WATERLOO — Black Hawk has joined a growing list of Iowa counties suing drug manufacturers for the costs of dealing with the nation’s opioid epidemic.
Members of the county Board of Supervisors voted unanimously Tuesday to approve a request from County Attorney Brian Williams for Black Hawk to join the federal lawsuit filed Friday by 36 other Iowa counties.
The suit alleges five major pharmaceutical manufacturers, their subsidiaries and several physicians used “nefarious and deceptive” marketing campaigns “falsely portraying both the risks of addiction and abuse and the safety and benefits of long-term (opioid) use.”
It’s the first such wave of lawsuits filed in Iowa against the opioid manufacturers and comes on the heels of similar suits filed in New York, Louisiana, Connecticut, Pennsylvania, Illinois and Wisconsin.
“I think most of us know that big pharma is screwing Americans every day, and they’re largely responsible for this epidemic,” said Black Hawk County Supervisor Chris Schwartz. “I’m glad that we’re going to be potentially a part of challenging them.”
Other counties filing suit in Iowa are: Adair, Adams, Audubon, Benton, Bremer, Buchanan, Buena Vista, Calhoun, Carroll, Cedar, Clay, Clayton, Clinton, Dallas, Delaware, Fayette, Hamilton, Hardin, Humboldt, Johnson, Lee, Mahaska, Marion, Mitchell, Monroe, Montgomery, O’Brien, Plymouth, Polk, Pottawattamie, Sac, Scott, Shelby, Sioux, Taylor and Winneshiek.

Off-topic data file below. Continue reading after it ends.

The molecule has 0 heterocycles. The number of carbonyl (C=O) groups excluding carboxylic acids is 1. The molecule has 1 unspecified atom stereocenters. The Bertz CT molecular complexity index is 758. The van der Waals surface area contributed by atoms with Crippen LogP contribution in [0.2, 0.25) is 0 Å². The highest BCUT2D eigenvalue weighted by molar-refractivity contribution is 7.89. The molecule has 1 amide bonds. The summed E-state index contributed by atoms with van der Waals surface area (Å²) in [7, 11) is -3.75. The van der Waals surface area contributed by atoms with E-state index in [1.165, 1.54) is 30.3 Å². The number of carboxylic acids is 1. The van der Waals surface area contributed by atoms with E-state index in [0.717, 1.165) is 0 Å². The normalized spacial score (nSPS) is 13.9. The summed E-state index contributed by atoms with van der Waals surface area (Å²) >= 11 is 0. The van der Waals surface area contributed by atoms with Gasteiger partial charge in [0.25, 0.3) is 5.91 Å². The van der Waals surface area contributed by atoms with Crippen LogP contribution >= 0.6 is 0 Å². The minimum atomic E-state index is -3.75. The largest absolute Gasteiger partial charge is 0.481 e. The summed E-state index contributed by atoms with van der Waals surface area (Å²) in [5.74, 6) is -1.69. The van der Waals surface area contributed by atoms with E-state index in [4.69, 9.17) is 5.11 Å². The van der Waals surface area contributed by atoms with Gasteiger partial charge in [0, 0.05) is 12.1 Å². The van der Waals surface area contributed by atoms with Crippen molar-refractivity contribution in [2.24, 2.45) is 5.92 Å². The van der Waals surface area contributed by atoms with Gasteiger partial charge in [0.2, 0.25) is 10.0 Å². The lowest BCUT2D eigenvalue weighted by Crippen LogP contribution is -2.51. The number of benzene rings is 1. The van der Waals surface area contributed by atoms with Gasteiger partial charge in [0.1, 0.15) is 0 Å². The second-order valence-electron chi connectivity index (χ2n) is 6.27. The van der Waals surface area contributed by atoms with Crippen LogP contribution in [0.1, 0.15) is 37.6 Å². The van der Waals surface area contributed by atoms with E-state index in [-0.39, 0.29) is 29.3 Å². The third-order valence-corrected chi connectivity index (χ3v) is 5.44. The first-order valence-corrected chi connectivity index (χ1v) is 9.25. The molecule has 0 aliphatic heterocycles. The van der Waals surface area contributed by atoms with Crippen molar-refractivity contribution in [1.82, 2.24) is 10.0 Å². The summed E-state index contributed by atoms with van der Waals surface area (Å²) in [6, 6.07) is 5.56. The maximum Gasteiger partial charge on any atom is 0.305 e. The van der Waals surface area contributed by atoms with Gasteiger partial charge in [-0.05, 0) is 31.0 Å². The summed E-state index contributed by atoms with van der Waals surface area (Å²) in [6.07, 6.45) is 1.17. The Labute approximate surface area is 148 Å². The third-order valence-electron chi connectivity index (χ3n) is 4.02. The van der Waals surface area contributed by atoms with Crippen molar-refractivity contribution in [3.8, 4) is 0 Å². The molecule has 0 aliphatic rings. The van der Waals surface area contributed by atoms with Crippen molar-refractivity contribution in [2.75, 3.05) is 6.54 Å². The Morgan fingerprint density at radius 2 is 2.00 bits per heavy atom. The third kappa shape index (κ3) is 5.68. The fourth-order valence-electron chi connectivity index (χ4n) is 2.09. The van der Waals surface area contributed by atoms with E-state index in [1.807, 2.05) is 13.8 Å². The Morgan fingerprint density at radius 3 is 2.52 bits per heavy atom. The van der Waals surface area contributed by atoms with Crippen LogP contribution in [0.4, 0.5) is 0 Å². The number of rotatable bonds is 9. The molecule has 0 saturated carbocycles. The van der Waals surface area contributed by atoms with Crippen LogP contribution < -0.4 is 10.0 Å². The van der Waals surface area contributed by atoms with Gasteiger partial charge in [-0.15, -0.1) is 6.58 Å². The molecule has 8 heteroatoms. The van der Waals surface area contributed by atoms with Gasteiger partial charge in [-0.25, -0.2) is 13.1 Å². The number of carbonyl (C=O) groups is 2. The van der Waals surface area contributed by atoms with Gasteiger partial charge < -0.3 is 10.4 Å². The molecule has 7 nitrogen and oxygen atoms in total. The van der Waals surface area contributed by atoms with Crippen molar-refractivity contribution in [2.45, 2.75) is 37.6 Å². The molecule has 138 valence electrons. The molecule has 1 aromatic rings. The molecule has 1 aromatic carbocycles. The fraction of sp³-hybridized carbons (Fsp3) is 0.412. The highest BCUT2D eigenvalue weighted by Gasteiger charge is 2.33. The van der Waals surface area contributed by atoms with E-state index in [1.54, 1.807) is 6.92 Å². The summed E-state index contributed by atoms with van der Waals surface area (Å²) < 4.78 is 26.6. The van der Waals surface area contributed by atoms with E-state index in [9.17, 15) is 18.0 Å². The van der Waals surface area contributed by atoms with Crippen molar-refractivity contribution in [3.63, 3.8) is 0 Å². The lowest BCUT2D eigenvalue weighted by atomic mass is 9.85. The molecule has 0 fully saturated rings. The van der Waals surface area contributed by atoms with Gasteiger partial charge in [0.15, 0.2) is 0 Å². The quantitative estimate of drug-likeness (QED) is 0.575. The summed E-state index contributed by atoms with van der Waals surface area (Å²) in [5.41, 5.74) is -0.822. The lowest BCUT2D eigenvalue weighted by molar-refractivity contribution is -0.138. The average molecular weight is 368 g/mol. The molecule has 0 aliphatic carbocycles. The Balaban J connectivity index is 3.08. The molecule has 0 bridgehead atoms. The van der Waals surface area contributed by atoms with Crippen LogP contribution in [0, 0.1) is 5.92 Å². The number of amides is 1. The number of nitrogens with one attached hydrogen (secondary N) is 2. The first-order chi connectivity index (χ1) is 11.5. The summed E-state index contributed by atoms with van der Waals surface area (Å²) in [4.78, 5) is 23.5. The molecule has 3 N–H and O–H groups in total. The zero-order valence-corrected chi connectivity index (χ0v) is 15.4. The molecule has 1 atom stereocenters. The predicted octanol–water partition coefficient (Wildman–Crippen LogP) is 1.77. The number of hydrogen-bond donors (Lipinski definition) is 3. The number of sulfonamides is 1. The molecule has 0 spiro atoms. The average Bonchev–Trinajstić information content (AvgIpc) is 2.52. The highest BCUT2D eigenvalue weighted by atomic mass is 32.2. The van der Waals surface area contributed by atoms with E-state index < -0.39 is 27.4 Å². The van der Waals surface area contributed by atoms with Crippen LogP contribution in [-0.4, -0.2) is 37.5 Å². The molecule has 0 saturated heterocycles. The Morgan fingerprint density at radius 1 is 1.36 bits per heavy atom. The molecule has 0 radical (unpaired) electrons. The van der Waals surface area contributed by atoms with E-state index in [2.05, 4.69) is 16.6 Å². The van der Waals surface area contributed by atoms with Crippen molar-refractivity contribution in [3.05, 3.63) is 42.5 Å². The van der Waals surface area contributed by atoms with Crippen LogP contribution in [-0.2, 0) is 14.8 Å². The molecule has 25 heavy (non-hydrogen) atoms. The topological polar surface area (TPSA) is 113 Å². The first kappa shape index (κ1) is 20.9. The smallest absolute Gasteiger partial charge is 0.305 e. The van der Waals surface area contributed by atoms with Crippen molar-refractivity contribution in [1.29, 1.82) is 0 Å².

The counties are represented by the law firms of Crueger Dickinson, of Wisconsin, and Simmons Hanly Conroy, of Illinois, who will be compensated based on the size of any award or settlement and will not bill counties upfront for the cost of the litigation.
The counties allege opioid deaths have quadrupled in Iowa over the past 20 years and rates of prescription opioid overdose deaths have increased four-fold since 1999.
The Iowa Department of Public Health noted the majority of opioid related deaths in Iowa involved prescriptions, noting 646 such deaths between 2009 and 2014. And those numbers are rapidly increasing along with heroin overdose death rates, which are two to three times higher than the national average.
Counties claim the crisis is “straining county government services to the breaking point,” with costs including human services, social services, courts, law enforcement, medical examiner and health services, including hospital, emergency and ambulatory services.
Williams said he was initially reluctant to have Black Hawk County join the litigation.
“My main concern on this would have been: One, how do we quantify the damages the county may have sustained by this; and two, I really didn’t want to take money out of the hands of those who have really suffered from opioids.”
But after talking with other attorneys and “seeing in the flesh how this has affected (people) on a weekly basis” he recommended the supervisors join the suit.
“I’ve been assured that counsel will undertake the obligation to quantify any damages that have been suffered by the county,” Williams said.